First, head back to the late 1990s when many people had assimilated the shared view that, since the internet and the digital economy were going to change everything, traditional accounting measures of earnings were irrelevant. A form of madness took hold as investors pushed the valuations of many dot-coms start-up to ridiculous levels: when it all went bust, another story had to be found.

Another example, well portrayed in the movie “The Wizard of Lies”, is represented by Bernard Madoff’s Ponzi scheme. The former Nasdaq chairman has been the architect of a major case of stock and securities fraud, discovered at the end of 2008. In the previous 4 decades, Madoff had managed to trick more than 4800 clients for a total of $64.8 billion. From the ‘60s he had been building a reputation as a wealth manager for a highly exclusive clientele. His clients gained access through word-of-mouth referral, believing that they had entered the inner circle of a money-making genius. Therefore, his fraud was not only fuelled by the fake returns he had achieved, but also by the narrative created around his figure by his clients and newspaper articles.

Finally, remember that stockbrokers have taken advantage of the narrative fallacy for years, convincing clients to invest in a particular stock by telling them a great story about the company. This can be easily seen in the following scene from “The Wolf of Street” in which Jordan Belfort and other brokers sell penny stocks with the help of finely orchestrated narratives.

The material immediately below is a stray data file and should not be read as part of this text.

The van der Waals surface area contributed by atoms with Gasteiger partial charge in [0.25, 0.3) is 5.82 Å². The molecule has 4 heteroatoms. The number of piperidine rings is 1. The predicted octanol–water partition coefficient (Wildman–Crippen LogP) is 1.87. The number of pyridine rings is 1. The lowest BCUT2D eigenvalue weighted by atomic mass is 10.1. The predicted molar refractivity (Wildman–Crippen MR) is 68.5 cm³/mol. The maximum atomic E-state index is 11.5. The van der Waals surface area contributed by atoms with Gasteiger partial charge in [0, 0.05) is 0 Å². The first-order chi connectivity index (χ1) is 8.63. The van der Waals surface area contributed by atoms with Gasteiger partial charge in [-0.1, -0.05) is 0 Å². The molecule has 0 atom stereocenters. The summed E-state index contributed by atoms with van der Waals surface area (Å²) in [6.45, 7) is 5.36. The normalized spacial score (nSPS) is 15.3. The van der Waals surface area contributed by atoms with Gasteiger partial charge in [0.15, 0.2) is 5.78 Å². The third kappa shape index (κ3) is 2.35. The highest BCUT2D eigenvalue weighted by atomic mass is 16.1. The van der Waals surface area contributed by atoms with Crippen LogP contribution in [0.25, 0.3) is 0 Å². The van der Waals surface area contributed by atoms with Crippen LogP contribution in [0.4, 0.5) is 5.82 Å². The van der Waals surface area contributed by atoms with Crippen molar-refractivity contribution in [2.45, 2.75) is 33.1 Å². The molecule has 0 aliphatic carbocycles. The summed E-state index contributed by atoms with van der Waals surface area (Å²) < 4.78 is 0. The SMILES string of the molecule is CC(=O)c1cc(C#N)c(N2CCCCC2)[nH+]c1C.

“The Wolf of Wall Street”, Martin Scorsese, 2013

What can we do to avoid falling victims to pretty stories?

As we have seen, both newbies and experienced investors can be seduced by stories. Once we understand our brain’s desire for narrative, we notice how we are surrounded by narratives every day, all the time, especially as we consume news.

The first way to deal with narratives is to simply avoid or reinterpret sources of information most subject to this bias. We want to use narrative to our advantage but also be aware that it can be misleading.